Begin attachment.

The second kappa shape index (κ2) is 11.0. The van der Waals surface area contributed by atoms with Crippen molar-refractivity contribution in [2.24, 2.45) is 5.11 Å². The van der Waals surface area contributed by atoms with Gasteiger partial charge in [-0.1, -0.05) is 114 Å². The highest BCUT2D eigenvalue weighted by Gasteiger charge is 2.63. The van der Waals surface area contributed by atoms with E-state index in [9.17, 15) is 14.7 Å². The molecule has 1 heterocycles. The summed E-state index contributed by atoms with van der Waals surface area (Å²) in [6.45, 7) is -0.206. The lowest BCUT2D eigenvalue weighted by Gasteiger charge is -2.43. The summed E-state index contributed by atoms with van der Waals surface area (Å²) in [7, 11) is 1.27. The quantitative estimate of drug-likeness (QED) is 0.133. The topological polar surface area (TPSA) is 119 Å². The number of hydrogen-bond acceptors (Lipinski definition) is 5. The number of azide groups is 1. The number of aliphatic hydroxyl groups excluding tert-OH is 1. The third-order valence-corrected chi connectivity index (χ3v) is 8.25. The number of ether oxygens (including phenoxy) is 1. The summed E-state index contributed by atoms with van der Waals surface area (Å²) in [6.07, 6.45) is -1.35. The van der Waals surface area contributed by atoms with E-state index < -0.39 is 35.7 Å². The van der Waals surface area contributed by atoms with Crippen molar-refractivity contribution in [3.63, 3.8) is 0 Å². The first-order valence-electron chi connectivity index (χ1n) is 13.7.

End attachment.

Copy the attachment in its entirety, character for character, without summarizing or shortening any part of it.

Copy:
The second kappa shape index (κ2) is 11.0. The van der Waals surface area contributed by atoms with Crippen molar-refractivity contribution in [2.24, 2.45) is 5.11 Å². The van der Waals surface area contributed by atoms with Gasteiger partial charge in [-0.1, -0.05) is 114 Å². The highest BCUT2D eigenvalue weighted by Gasteiger charge is 2.63. The van der Waals surface area contributed by atoms with E-state index in [9.17, 15) is 14.7 Å². The molecule has 1 heterocycles. The summed E-state index contributed by atoms with van der Waals surface area (Å²) in [6.45, 7) is -0.206. The lowest BCUT2D eigenvalue weighted by Gasteiger charge is -2.43. The summed E-state index contributed by atoms with van der Waals surface area (Å²) in [7, 11) is 1.27. The quantitative estimate of drug-likeness (QED) is 0.133. The topological polar surface area (TPSA) is 119 Å². The number of hydrogen-bond acceptors (Lipinski definition) is 5. The number of azide groups is 1. The number of aliphatic hydroxyl groups excluding tert-OH is 1. The third-order valence-corrected chi connectivity index (χ3v) is 8.25. The number of ether oxygens (including phenoxy) is 1. The summed E-state index contributed by atoms with van der Waals surface area (Å²) in [6.07, 6.45) is -1.35. The van der Waals surface area contributed by atoms with E-state index < -0.39 is 35.7 Å². The van der Waals surface area contributed by atoms with Crippen molar-refractivity contribution in [3.63, 3.8) is 0 Å². The first-order valence-electron chi connectivity index (χ1n) is 13.7.